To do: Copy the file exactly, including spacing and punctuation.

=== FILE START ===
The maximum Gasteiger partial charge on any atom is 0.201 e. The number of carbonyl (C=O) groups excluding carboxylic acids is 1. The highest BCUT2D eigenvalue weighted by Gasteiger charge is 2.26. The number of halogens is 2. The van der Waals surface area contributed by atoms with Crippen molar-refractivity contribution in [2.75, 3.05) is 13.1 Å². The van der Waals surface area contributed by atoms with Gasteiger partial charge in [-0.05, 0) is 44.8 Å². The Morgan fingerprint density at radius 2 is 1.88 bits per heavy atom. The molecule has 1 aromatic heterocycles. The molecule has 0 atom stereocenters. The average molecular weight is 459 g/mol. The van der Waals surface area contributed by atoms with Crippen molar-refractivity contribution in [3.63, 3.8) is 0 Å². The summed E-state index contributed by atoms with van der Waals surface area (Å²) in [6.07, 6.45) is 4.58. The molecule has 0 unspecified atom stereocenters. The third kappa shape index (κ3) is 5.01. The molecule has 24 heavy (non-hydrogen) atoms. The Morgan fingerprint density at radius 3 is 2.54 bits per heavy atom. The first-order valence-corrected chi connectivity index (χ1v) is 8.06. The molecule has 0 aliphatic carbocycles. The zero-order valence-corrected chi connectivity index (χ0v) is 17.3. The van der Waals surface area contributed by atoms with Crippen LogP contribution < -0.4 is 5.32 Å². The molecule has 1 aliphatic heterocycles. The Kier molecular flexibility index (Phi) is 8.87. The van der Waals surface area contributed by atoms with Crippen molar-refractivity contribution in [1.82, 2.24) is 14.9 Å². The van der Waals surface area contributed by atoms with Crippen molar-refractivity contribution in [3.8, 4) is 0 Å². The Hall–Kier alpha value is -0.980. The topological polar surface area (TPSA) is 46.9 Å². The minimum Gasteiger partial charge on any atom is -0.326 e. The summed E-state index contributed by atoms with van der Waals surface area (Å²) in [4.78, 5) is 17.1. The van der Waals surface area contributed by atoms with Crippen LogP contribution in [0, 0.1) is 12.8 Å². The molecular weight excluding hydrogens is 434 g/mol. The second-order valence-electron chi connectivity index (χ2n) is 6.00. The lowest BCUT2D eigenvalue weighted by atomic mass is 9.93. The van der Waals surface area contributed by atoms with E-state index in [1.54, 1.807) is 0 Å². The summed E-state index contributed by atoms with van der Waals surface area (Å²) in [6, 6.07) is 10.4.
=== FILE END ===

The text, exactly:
The maximum Gasteiger partial charge on any atom is 0.201 e. The number of carbonyl (C=O) groups excluding carboxylic acids is 1. The highest BCUT2D eigenvalue weighted by Gasteiger charge is 2.26. The number of halogens is 2. The van der Waals surface area contributed by atoms with Crippen molar-refractivity contribution in [2.75, 3.05) is 13.1 Å². The van der Waals surface area contributed by atoms with Gasteiger partial charge in [-0.05, 0) is 44.8 Å². The Morgan fingerprint density at radius 2 is 1.88 bits per heavy atom. The molecule has 1 aromatic heterocycles. The molecule has 0 atom stereocenters. The average molecular weight is 459 g/mol. The van der Waals surface area contributed by atoms with Crippen molar-refractivity contribution in [3.63, 3.8) is 0 Å². The summed E-state index contributed by atoms with van der Waals surface area (Å²) in [6.07, 6.45) is 4.58. The molecule has 0 unspecified atom stereocenters. The third kappa shape index (κ3) is 5.01. The molecule has 24 heavy (non-hydrogen) atoms. The Morgan fingerprint density at radius 3 is 2.54 bits per heavy atom. The first-order valence-corrected chi connectivity index (χ1v) is 8.06. The molecule has 0 aliphatic carbocycles. The zero-order valence-corrected chi connectivity index (χ0v) is 17.3. The van der Waals surface area contributed by atoms with Crippen LogP contribution < -0.4 is 5.32 Å². The molecule has 1 aliphatic heterocycles. The Kier molecular flexibility index (Phi) is 8.87. The van der Waals surface area contributed by atoms with Crippen molar-refractivity contribution in [1.82, 2.24) is 14.9 Å². The van der Waals surface area contributed by atoms with Crippen molar-refractivity contribution in [3.8, 4) is 0 Å². The Hall–Kier alpha value is -0.980. The topological polar surface area (TPSA) is 46.9 Å². The minimum Gasteiger partial charge on any atom is -0.326 e. The summed E-state index contributed by atoms with van der Waals surface area (Å²) in [4.78, 5) is 17.1. The van der Waals surface area contributed by atoms with Crippen LogP contribution in [0, 0.1) is 12.8 Å². The molecular weight excluding hydrogens is 434 g/mol. The second-order valence-electron chi connectivity index (χ2n) is 6.00. The lowest BCUT2D eigenvalue weighted by atomic mass is 9.93. The van der Waals surface area contributed by atoms with E-state index in [1.54, 1.807) is 0 Å². The summed E-state index contributed by atoms with van der Waals surface area (Å²) in [6, 6.07) is 10.4.